Union veterans at the Pennsylvania Soldiers' and Sailors' Home, Erie Pennsylvania, ca. 1897.
Library of Congress
antecedent / justice

How Work Requirements for Medicaid Hurt People with ‘Invisible’ Disabilities

"Able-bodied” doesn't always mean “able to work.”
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Like the Trump administration’s change to Medicaid, avoiding a culture of dependency in the federal pension system hinged on able-bodiedness. Until 1890, pensions were available only to men with wartime disabilities, which were assessed by doctors and graded on a scale.

The scale was based on the amount of manual labor a disabled veteran could still perform. Old soldiers with ailments that made it more difficult or impossible to work received higher payouts, with smaller payouts granted for impairments considered less severe. Men sufficiently able-bodied to work received no pensions at all.

This distinction seemed — and still seems today — straightforward. But the problem was, and is, one of power. What exactly did “able-bodied” mean, and who had the power to make that decision?

For Civil War veterans, this often came down to the visibility of their disability. Highly visible disabilities were the easiest to categorize. A missing leg would obviously affect a man’s ability to perform manual labor profoundly; a missing toe perhaps less.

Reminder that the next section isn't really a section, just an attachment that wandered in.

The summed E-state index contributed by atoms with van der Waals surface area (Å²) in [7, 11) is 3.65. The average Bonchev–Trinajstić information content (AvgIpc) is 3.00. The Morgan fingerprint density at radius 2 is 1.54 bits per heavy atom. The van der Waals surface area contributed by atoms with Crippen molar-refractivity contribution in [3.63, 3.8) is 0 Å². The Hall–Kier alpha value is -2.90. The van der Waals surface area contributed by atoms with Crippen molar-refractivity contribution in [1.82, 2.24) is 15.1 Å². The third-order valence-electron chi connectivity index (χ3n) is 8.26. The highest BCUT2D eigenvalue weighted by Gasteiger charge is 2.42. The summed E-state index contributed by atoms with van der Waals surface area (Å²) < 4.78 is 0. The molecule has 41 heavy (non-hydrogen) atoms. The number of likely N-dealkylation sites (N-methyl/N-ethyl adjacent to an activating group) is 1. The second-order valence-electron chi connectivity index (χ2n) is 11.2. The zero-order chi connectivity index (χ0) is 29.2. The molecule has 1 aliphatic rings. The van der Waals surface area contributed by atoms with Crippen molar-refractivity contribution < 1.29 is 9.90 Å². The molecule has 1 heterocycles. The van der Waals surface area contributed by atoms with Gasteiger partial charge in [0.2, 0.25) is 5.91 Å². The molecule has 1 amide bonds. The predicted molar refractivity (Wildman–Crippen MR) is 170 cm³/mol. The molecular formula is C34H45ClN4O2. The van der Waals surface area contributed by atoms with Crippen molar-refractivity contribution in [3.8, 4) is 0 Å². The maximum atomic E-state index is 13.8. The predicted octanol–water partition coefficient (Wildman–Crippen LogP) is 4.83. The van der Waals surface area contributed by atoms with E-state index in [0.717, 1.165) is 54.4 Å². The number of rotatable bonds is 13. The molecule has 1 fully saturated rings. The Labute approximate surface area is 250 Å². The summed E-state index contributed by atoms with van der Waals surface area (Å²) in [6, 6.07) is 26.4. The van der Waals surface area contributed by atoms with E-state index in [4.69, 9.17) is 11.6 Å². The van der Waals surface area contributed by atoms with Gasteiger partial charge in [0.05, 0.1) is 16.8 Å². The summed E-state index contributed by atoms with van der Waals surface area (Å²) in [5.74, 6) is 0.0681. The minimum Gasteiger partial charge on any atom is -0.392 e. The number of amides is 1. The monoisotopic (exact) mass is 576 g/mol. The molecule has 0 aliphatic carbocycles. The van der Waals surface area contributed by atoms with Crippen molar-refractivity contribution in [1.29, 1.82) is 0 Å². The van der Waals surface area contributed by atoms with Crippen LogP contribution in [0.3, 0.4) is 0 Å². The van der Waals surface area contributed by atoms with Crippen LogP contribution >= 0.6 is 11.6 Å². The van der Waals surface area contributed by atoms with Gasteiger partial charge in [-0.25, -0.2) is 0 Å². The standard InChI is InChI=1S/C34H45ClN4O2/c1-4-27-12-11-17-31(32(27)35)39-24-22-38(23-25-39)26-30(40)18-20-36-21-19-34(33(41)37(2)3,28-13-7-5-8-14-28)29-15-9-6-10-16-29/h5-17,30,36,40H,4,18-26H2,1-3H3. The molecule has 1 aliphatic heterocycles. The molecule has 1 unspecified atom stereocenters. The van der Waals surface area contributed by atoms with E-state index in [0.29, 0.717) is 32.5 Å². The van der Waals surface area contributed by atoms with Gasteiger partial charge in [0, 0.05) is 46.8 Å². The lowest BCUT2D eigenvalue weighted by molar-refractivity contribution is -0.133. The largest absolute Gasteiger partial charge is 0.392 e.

For nondisabled people, these readily apparent ailments were self-evident. They also carried a greater cultural cachet. Everyone understood what it meant to sacrifice an arm or leg to the glory of the Union. They were reminded regularly by sentimental literature and illustrations that portrayed amputees as heroes.

But how much did chronic diarrhea affect a man’s ability to work? How would pension clerks categorize something like intermittent fever, caused by contracting malaria while in the service, which got better and worse in cycles? Was such an ailment really worthy of the gratitude — and the cash — of the nation?

Not only were nonvisible disabilities difficult to define and categorize, they also raised the specter of malingering, or feigning impairment to bilk the U.S. government out of cash. How could the government be sure that a veteran claiming chronic headaches or gastrointestinal distress was telling the truth? The underlying fear was exactly that of current critics of Medicaid: that able-bodied men were passing themselves off as invalids for a handout.
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